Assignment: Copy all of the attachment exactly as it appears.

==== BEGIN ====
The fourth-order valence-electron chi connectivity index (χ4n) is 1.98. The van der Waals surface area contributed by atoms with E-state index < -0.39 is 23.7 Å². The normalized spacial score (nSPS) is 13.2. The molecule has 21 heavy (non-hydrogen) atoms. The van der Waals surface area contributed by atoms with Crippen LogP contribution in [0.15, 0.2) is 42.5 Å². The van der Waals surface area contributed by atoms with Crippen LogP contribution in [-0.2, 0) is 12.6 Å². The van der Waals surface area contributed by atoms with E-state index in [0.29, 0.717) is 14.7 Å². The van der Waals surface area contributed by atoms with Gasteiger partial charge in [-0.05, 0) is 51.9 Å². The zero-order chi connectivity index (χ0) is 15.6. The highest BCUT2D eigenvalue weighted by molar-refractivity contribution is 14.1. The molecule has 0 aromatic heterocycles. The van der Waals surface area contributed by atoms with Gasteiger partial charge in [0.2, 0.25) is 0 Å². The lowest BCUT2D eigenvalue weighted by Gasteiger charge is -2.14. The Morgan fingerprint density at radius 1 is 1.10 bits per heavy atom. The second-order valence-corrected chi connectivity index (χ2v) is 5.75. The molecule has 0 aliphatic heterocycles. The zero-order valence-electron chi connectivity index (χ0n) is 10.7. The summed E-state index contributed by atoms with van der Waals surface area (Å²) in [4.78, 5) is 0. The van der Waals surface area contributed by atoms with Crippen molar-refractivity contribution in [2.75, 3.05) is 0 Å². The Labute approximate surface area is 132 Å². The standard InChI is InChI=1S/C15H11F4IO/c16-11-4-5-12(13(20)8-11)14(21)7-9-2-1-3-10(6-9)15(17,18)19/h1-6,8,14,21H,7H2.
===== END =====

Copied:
The fourth-order valence-electron chi connectivity index (χ4n) is 1.98. The van der Waals surface area contributed by atoms with E-state index < -0.39 is 23.7 Å². The normalized spacial score (nSPS) is 13.2. The molecule has 21 heavy (non-hydrogen) atoms. The van der Waals surface area contributed by atoms with Crippen LogP contribution in [0.15, 0.2) is 42.5 Å². The van der Waals surface area contributed by atoms with Crippen LogP contribution in [-0.2, 0) is 12.6 Å². The van der Waals surface area contributed by atoms with E-state index in [0.29, 0.717) is 14.7 Å². The van der Waals surface area contributed by atoms with Gasteiger partial charge in [-0.05, 0) is 51.9 Å². The zero-order chi connectivity index (χ0) is 15.6. The highest BCUT2D eigenvalue weighted by molar-refractivity contribution is 14.1. The molecule has 0 aromatic heterocycles. The van der Waals surface area contributed by atoms with Gasteiger partial charge in [0.2, 0.25) is 0 Å². The lowest BCUT2D eigenvalue weighted by Gasteiger charge is -2.14. The Morgan fingerprint density at radius 1 is 1.10 bits per heavy atom. The second-order valence-corrected chi connectivity index (χ2v) is 5.75. The molecule has 0 aliphatic heterocycles. The zero-order valence-electron chi connectivity index (χ0n) is 10.7. The summed E-state index contributed by atoms with van der Waals surface area (Å²) in [4.78, 5) is 0. The van der Waals surface area contributed by atoms with Crippen molar-refractivity contribution in [2.75, 3.05) is 0 Å². The Labute approximate surface area is 132 Å². The standard InChI is InChI=1S/C15H11F4IO/c16-11-4-5-12(13(20)8-11)14(21)7-9-2-1-3-10(6-9)15(17,18)19/h1-6,8,14,21H,7H2.